JAN 22, 2013 8:55am ET

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Rethinking the Dimensions of Data Quality


A few months ago, I wrote a column asking if the dimensions of data quality, such as accuracy, consistency and timeliness, are real. I pointed out that there are no generally accepted definitions for the dimensions, no generally accepted exhaustive list of them and no generally accepted methodologies for measuring each one.

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Comments (9)
Great post Malcolm. Something most organizations should be thinking about - data quality beyond merely accuracy and completeness, and how to assess all these dimensions. So it should come as no surprise to you that Gartner's leading data quality expert Ted Friedman and I developed a comprehensive toolkit for assessing over a dozen different data quality dimensions, including how to quantify them and track their improvement/degradation over time. Here is an overview, with full access for Gartner clients: http://www.gartner.com/resId=2171520 . --Doug Laney, VP Research, Gartner, @doug_laney
Posted by Douglas L | Tuesday, January 22 2013 at 11:25AM ET
Hi Malcolm; Interesting post, but I fear you may have muddied the waters...What DQ practitioners need to begin thinking about is what I call elements, associations and narratives.

Your date example is a good place to start. A date element can either be valid or not. 01-31-13 is valid; 04-31-13 is not. All of the elements used in an enterprise setting - regardless their use in associations - have to pass that test. "John O'Gorman" is a valid element as well. BTW, the element level makes no distinction between entities, attributes or properties, etc. any more than a periodic table makes a distinction between the Carbon in flour and the Carbon in graphite.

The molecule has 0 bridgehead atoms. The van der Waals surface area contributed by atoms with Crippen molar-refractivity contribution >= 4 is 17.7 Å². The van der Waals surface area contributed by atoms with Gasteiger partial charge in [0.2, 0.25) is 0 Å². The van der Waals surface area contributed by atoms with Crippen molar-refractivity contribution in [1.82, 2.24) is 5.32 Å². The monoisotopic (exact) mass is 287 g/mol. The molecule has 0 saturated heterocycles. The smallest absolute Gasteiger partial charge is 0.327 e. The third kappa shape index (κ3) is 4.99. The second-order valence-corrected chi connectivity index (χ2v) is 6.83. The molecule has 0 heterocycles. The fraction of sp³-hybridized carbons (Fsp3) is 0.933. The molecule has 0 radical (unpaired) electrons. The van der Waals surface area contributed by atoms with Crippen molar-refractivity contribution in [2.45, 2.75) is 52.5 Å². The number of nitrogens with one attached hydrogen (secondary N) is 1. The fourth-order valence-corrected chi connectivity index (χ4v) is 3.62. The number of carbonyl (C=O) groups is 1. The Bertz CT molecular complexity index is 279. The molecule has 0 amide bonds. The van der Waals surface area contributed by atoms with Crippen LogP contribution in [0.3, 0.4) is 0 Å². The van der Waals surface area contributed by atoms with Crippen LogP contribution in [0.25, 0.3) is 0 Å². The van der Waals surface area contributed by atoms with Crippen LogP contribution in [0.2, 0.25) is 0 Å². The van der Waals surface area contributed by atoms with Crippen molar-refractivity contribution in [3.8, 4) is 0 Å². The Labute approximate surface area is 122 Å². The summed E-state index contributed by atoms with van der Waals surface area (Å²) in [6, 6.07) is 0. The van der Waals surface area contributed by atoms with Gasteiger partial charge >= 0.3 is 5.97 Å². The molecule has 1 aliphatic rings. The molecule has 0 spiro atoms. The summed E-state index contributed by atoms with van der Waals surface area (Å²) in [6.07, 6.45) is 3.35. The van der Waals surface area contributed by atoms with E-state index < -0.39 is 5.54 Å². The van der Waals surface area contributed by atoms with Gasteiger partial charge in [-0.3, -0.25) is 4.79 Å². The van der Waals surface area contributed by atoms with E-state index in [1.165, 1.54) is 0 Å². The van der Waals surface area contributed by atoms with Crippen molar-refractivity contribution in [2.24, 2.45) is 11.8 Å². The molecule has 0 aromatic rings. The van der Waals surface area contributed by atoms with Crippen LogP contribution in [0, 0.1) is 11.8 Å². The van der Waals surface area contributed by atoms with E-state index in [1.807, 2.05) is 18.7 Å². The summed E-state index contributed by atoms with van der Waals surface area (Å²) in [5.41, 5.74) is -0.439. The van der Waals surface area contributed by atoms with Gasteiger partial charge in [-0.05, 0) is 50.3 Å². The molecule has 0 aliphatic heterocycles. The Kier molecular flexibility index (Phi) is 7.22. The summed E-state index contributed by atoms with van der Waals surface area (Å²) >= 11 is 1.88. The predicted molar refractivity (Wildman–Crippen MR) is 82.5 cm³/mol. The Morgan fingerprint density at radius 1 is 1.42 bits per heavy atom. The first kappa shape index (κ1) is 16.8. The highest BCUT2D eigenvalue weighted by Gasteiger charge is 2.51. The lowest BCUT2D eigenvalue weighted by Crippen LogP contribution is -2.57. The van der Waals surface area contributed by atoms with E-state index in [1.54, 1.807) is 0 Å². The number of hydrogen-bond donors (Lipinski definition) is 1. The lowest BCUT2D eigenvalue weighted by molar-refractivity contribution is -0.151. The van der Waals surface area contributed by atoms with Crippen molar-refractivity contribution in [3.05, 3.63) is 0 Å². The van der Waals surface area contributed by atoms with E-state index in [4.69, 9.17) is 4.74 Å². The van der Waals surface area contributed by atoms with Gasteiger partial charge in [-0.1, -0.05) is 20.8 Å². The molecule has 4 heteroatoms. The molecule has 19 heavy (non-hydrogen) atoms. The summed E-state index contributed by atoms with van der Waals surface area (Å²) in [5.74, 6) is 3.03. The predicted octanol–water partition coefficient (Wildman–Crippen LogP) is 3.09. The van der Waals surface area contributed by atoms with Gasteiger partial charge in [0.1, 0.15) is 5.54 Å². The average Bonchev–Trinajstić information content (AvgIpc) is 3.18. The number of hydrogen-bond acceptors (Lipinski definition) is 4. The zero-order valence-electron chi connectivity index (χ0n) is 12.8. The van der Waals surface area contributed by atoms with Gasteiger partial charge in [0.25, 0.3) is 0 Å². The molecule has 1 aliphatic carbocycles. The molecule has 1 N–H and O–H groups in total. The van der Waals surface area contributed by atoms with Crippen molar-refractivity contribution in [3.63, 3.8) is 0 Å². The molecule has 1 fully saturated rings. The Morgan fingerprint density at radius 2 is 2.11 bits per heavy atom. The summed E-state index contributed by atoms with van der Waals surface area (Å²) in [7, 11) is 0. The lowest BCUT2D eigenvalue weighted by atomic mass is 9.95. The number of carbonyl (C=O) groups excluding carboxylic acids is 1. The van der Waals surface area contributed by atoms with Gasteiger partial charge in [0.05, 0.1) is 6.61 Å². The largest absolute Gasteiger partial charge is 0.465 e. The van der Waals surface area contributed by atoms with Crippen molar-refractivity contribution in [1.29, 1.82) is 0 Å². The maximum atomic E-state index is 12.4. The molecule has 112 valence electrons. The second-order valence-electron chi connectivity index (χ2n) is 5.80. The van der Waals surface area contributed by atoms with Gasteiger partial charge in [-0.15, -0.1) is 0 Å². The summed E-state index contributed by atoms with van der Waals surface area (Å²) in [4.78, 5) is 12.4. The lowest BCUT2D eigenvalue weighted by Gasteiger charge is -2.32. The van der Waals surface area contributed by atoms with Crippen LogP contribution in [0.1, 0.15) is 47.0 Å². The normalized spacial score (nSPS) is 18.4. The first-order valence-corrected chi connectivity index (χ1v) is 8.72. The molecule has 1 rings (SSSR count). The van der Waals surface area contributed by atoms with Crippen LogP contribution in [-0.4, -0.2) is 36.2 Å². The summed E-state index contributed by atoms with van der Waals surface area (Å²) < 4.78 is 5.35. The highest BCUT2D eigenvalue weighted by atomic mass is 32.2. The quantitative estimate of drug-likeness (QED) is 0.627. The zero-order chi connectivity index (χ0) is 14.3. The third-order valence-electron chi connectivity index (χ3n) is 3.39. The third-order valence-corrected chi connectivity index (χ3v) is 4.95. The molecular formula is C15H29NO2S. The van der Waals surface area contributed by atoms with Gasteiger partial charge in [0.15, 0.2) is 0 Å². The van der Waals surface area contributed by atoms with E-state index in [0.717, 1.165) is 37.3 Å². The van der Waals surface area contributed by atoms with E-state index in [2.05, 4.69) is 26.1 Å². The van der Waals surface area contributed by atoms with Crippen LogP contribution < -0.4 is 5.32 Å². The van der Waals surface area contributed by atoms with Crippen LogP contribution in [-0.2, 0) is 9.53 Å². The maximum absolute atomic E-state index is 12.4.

Associations must pass the same test. Elements may be valid, but their association may not. If my birthday is January 13, 1913 then the association between "John O'Gorman" and 01-31-13 is accurate. Any other value in the Date of Birth field - with the notable exception of equivalent (Jan-13-1913) values - is not accurate.

Finally, the information I can put together in an accurate extension of associations must be directly derived from the 'facts': "As of January 10th John O'Gorman is an nonagenerian within a few days of his one hundredth birthday. As a valued customer we should send him a box of Cuban cigars to honour his accomplishment."

Abstracting things like 'accuracy' can only be done in the context of the value stream, with 'value' being assessed at every step.

Posted by John O | Tuesday, January 22 2013 at 1:59PM ET
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